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Some things in life are simply meant to be, even in the world of art. This is such story. It begins with Juan Trippe, the founder of Pan American World Airways, in Hong Kong and ends with his son, Ed Trippe, in Bermuda. In between, there is the creation of an extraordinary 80-foot long mural which for 45 years adorned the entrance lobby of Pan Am's Sky Club in the Pan Am Building in New York City. In 1965, Juan Trippe and his board of directors traveled through Asia, stopping in Singapore, Bangkok, Saigon, Tokyo and Hong Kong. The latter at the time was the home of Gerard d'Alton Henderson, an internationally acclaimed muralist and painter. Mr. Henderson had painted the renowned murals of Chinese horsemen in the famed Grill Room of the Mandarin Hotel in Hong Kong and was a friend of the Pan Am manager for that city. As the Pan Am Board stayed at The Mandarin, a number of directors, including Juan Trippe, became interested in Mr. Henderson's work and asked to meet the artist. A meeting was arranged and Mr. Henderson, who treasures a photo of Juan Trippe and his colleagues seated on his studio sofa watching him at work on the floor of the studio, was soon commissioned to prepare sketches for a mural to go in the Sky Club on the top floor of the new Pan Am Building.
Mr. Henderson was born in Kuala Lumpur in 1928 to a Chinese mother and Irish father, which may well explain both Western and Eastern influences on his art. An accomplished violinist who eventually became first violinist with the Singapore Symphony Orchestra, Mr. Henderson turned to art in 1955. That year, prize money from an international mural competition paid his fare to Europe and paved the way to study in Barcelona. Once in Europe, he traveled tirelessly to study medieval frescoes and forgotten civilizations, drawing upon them for his own beautiful and powerful murals found in public spaces from Hong Kong, Java and Beirut to Sydney, London and New York.
The Sky Club would be his first commission in the United States. As Mr. Henderson, now 80 years old, recounts the story, he was given a spacious studio on the 9th floor of the Pan Am Building. His studio became a way-station for notables who dined at the Sky Club, including boxer Gene Tunney, Charles Lindbergh (a Pan Am director at the time,) Samuel F. Pryor (a Pan Am executive,) Ted Scripps and many other distinguished persons
Mr. Henderson's mural, painted in oils on canvas, depicts the various ports-of-call of the early Clipper and whaling ships that sailed the world in the mid-1800s. Its no coincidence that Juan Trippe was fascinated with Clipper ships and named his Pan Am aircraft after them. The mural begins with New York Harbor in the 1850s, Hong Kong's Victoria Harbor (1860), Canton Harbour and the Port of London (1830s), Gloucester Seaport in New England (1830), and continues to Rio de Janeiro (1850s), Constantinople (Istanbul circa 1850), and Beirut Harbour, and ends with Lahaina Maui (1860s.) Spain's foremost art critic, Juan Eduardo Cirlot, commenting on the murals said, "Henderson uses the techniques of the Western abstract, delves into the treasure chest of the Orient, and emerges with a fresh and universal vision."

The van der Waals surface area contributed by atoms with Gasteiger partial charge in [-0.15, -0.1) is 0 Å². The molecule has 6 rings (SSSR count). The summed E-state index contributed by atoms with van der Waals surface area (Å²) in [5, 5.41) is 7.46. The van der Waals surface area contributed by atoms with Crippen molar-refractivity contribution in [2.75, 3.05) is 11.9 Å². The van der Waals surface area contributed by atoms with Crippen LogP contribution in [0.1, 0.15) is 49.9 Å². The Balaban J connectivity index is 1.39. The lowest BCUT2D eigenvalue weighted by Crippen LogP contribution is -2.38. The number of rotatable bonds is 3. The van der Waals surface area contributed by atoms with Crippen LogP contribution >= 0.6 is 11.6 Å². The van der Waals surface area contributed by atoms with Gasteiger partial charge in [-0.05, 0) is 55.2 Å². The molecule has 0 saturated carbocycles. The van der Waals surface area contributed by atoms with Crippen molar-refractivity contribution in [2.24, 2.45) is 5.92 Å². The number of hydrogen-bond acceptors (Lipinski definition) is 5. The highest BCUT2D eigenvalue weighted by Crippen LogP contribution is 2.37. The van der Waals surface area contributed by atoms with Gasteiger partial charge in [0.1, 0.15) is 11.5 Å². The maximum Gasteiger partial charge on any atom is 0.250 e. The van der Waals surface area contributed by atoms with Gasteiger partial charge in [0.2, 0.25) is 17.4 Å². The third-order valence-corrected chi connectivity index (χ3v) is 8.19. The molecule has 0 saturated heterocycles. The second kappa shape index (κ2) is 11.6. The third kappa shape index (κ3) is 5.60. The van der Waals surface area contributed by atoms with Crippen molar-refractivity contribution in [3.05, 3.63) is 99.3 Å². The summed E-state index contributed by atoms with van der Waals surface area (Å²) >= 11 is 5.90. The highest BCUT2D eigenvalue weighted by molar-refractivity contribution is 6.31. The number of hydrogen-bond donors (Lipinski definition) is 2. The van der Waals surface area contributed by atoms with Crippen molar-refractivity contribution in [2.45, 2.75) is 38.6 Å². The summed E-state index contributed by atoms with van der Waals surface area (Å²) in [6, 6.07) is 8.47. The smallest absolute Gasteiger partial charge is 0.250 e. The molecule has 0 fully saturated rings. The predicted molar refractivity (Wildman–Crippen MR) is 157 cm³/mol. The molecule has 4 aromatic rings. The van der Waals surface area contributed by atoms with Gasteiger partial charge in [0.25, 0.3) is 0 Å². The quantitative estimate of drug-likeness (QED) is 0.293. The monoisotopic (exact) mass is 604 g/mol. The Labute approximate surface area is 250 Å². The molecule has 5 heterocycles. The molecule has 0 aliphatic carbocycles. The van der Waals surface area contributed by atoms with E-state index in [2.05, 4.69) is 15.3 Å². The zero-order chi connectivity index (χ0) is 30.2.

An interesting side note is the inclusion of Lahaina Maui, which undoubtedly reflects Mr. Henderson's friendship with Sam Pryor, Pan Am's Senior VP Public Affairs, who managed the Sky Club development and took a special interest in Mr. Henderson and his murals. The artist was a frequent guest at Pryor's Greenwich, Connecticut home and it was through the Pan Am executive that Mr. Henderson met Gene Tunney. Both Mr. Pryor and Mr. Lindbergh built homes in the hills above Lahaina Maui and both are buried there.
The fate of Mr. Henderson's magnificent mural was thrown into uncertainty with the closing of the Sky Club in December 2005, and the mural was put up for auction. Ed Trippe, son of Juan Trippe, eagerly placed a bid with an eye to keeping the mural commissioned by his father for Pan Am "in the family." His plan was to bring the mural to Bermuda, where he led the development of Tucker's Point (Bermuda's most luxurious residential and resort community). Sadly, Ed Trippe was outbid. The story, nonetheless, has a happy ending. The winning bidder withdrew, and Ed Trippe found himself with a second chance to acquire the mural which was successful in part because the Sky Club Board agreed the murals should stay in "the Pan Am family." Trippe and his team commissioned West Coast muralist Doug Bowman to weave the scenes together, as well as create an eighth mural which depicts Bermuda's Hamilton Harbour in the 1880s.
Fittingly, the murals now hang in Island Brasserie, Rosewood Bermuda's flagship dining experience. The Trippe family, together with local Bermudian partners, developed the resort which originally opened in April 2009. In jubilant email exchanges between Ed Trippe and Gerard Henderson, who now lives in The Philippines, the artist wrote, "It is truly the wish and will of the Gods that the mural finds its rightful place with you."BACK TO PRESS KIT
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